Microtest TDD is my favorite testing approach these days, and after reflecting on it, I think it's because I mainly deal with legacy software.
First, let's clear the air about legacy software: almost all software becomes legacy once it hits a production environment and customers start using it. Legacy software is providing valuable service to users right now and ultimately brings money to the organization behind it.
I'm not here to judge any idiosyncratic and contextual reasons for putting a specific software version in front of users. What's relevant is that organizations make investments by doing that, and our role is to protect them.
We can protect an investment daily through many activities, such as ensuring that the software we produce can be easily removed, maintained, or evolved with the lowest possible cost. It often means that releasing a new version won't add any unknown or uncontrolled risks or that we have identified any deficiencies and have a strategy to deal with them.
However, I'm talking about software that's already there: we don't have control over how it was produced. We can only worry about what we do with it moving forward, and, in my experience, the first problem always is understanding the system's behavior.
My central insight about this is that a system's behavior is its specification. Running software beats documentation, oral tradition, code comments, and most tests. The exceptions are bugs (i.e., unwanted behavior) and tests that treat the system as a black box in some way.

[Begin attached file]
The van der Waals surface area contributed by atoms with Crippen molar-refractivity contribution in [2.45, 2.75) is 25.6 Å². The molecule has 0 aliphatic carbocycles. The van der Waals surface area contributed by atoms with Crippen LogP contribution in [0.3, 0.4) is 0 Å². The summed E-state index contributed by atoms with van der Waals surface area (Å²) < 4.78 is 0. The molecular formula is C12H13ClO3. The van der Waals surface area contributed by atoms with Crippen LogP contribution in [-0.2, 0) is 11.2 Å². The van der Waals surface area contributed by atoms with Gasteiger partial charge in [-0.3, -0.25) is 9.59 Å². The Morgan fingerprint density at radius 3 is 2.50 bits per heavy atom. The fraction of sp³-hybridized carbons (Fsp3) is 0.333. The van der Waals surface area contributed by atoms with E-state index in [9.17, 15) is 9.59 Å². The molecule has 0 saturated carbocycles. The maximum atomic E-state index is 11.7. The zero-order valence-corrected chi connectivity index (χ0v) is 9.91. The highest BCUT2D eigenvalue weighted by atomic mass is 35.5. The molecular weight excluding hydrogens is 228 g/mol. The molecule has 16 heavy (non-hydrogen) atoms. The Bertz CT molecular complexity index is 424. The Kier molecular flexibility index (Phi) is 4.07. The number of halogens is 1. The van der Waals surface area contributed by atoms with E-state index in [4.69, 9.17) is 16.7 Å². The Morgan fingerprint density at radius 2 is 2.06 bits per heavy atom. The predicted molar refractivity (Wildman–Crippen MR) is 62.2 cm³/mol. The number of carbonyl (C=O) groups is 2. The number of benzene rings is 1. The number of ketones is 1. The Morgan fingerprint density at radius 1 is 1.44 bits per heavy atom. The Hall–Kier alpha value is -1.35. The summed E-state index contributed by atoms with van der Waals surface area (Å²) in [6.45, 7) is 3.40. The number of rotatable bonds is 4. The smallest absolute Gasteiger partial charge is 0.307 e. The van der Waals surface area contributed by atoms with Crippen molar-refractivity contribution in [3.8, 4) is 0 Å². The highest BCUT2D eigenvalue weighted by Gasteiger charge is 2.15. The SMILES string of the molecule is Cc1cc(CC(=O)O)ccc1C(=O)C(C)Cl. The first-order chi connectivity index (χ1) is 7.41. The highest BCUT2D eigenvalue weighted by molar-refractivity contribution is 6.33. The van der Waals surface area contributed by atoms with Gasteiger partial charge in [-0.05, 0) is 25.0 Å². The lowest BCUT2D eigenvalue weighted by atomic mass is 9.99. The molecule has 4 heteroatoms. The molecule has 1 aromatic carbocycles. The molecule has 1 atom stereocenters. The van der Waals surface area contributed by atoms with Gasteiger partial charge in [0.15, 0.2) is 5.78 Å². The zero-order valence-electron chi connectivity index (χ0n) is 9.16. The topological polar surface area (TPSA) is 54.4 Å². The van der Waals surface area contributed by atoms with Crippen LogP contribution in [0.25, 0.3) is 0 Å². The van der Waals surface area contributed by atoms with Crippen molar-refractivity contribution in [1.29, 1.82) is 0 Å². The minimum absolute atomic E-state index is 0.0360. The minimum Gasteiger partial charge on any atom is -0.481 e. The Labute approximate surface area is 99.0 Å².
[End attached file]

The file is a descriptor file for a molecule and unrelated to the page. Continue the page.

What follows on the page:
Not all types of tests do a good job at it:
To be clear: you still need to write these 👆 tests. It's just that it probably won't be practical for you to describe your system's behavior with them.
Microtest TDD tests, however, do a great job at it. They foster an excellent balance between driving your system as a black box from your tests while simplifying some aspects of the entry point you choose to drive it with.
So. Microtest TDD relies on the usage of a gray-box testing style. The tests read like they're black box, but they're written using white-box info, things only someone inside the code could know. We do this risky judgment-centric thing to ship more value faster.
-- Microtest TDD
I make my interpretation of microtest TDD in my daily work by combining it with another powerful concept: cohesive software components, which is a matter for another article, but the gist of it boils down to two statements:
For example, at DNSimple, where I work, we provide our users with commercial and Let's Encrypt ACME certificates, which translates to a
certificates directory where we put all the business logic code related to our vertical component about certificates. Any part of the system that needs to deal with certificates can do so through (and only through) a facade at
This design provides excellent entry points for our microtests because facades provide high level of abstraction business operations that make sense from the user's perspective. This is pivotal when trying to describe the system's observable behavior.
The "white box" part of microtests about the cohesive components I've described consists of knowing how to get the component's facade and set up the test scenario. The rest can be approached as a black box test by describing the behavior in test titles and asserting outputs and side effects.
A good description of the system's behavior at such a high-level incision point with comprehensive assertions enables us to defer design decisions and explore and evolve the SUT's internal structure safely and cheaply.
We get a lot in return from investing in working like this. It increases our confidence while extracting a component from the legacy part of the system, and coming back to introduce changes always feels more straightforward and smoother.